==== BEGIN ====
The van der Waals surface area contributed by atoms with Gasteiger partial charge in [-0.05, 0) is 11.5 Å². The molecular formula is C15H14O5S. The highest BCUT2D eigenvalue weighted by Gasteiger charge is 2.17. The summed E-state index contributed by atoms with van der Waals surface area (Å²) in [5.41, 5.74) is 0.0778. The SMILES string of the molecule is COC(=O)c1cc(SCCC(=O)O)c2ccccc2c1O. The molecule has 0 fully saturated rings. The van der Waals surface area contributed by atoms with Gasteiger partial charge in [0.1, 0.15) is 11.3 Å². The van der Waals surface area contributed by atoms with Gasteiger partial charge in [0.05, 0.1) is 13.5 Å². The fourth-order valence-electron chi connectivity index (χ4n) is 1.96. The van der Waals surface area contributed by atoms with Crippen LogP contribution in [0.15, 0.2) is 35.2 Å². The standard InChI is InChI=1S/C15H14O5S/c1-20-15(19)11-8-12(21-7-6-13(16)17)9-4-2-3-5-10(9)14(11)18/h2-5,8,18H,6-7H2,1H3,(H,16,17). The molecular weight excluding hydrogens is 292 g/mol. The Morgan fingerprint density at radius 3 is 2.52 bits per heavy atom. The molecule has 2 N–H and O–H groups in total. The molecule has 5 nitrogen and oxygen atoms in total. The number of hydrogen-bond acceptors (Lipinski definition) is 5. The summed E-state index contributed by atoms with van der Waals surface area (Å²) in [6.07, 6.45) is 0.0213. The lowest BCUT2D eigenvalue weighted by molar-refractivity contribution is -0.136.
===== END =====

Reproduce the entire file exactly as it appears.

The van der Waals surface area contributed by atoms with Gasteiger partial charge in [-0.05, 0) is 11.5 Å². The molecular formula is C15H14O5S. The highest BCUT2D eigenvalue weighted by Gasteiger charge is 2.17. The summed E-state index contributed by atoms with van der Waals surface area (Å²) in [5.41, 5.74) is 0.0778. The SMILES string of the molecule is COC(=O)c1cc(SCCC(=O)O)c2ccccc2c1O. The molecule has 0 fully saturated rings. The van der Waals surface area contributed by atoms with Gasteiger partial charge in [0.1, 0.15) is 11.3 Å². The van der Waals surface area contributed by atoms with Gasteiger partial charge in [0.05, 0.1) is 13.5 Å². The fourth-order valence-electron chi connectivity index (χ4n) is 1.96. The van der Waals surface area contributed by atoms with Crippen LogP contribution in [0.15, 0.2) is 35.2 Å². The standard InChI is InChI=1S/C15H14O5S/c1-20-15(19)11-8-12(21-7-6-13(16)17)9-4-2-3-5-10(9)14(11)18/h2-5,8,18H,6-7H2,1H3,(H,16,17). The molecular weight excluding hydrogens is 292 g/mol. The Morgan fingerprint density at radius 3 is 2.52 bits per heavy atom. The molecule has 2 N–H and O–H groups in total. The molecule has 5 nitrogen and oxygen atoms in total. The number of hydrogen-bond acceptors (Lipinski definition) is 5. The summed E-state index contributed by atoms with van der Waals surface area (Å²) in [6.07, 6.45) is 0.0213. The lowest BCUT2D eigenvalue weighted by molar-refractivity contribution is -0.136.